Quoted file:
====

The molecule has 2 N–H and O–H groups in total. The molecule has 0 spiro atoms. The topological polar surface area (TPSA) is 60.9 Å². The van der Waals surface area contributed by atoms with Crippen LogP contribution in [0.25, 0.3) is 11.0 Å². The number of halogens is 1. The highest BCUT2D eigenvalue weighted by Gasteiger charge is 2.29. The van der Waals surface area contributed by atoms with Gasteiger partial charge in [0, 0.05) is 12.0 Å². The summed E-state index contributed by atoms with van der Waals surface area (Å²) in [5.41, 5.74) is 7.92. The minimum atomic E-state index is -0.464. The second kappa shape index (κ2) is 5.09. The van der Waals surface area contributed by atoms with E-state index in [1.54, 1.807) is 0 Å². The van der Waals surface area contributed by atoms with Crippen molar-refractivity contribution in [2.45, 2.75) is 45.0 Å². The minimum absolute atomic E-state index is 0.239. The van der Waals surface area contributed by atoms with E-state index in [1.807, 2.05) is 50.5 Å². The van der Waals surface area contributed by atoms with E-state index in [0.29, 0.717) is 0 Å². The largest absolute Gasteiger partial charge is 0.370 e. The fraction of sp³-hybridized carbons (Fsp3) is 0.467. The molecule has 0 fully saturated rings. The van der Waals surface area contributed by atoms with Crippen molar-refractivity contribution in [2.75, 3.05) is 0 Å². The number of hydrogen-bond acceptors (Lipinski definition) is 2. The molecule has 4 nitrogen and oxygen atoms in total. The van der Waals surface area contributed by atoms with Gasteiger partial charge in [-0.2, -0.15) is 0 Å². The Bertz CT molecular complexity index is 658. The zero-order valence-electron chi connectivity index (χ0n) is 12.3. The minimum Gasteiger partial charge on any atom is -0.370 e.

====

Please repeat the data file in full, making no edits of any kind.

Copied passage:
The molecule has 2 N–H and O–H groups in total. The molecule has 0 spiro atoms. The topological polar surface area (TPSA) is 60.9 Å². The van der Waals surface area contributed by atoms with Crippen LogP contribution in [0.25, 0.3) is 11.0 Å². The number of halogens is 1. The highest BCUT2D eigenvalue weighted by Gasteiger charge is 2.29. The van der Waals surface area contributed by atoms with Gasteiger partial charge in [0, 0.05) is 12.0 Å². The summed E-state index contributed by atoms with van der Waals surface area (Å²) in [5.41, 5.74) is 7.92. The minimum atomic E-state index is -0.464. The second kappa shape index (κ2) is 5.09. The van der Waals surface area contributed by atoms with E-state index in [1.54, 1.807) is 0 Å². The van der Waals surface area contributed by atoms with Crippen molar-refractivity contribution in [2.45, 2.75) is 45.0 Å². The minimum absolute atomic E-state index is 0.239. The van der Waals surface area contributed by atoms with E-state index in [1.807, 2.05) is 50.5 Å². The van der Waals surface area contributed by atoms with E-state index in [0.29, 0.717) is 0 Å². The largest absolute Gasteiger partial charge is 0.370 e. The fraction of sp³-hybridized carbons (Fsp3) is 0.467. The molecule has 0 fully saturated rings. The van der Waals surface area contributed by atoms with Crippen molar-refractivity contribution in [2.75, 3.05) is 0 Å². The number of hydrogen-bond acceptors (Lipinski definition) is 2. The molecule has 4 nitrogen and oxygen atoms in total. The van der Waals surface area contributed by atoms with Gasteiger partial charge in [-0.2, -0.15) is 0 Å². The Bertz CT molecular complexity index is 658. The zero-order valence-electron chi connectivity index (χ0n) is 12.3. The minimum Gasteiger partial charge on any atom is -0.370 e.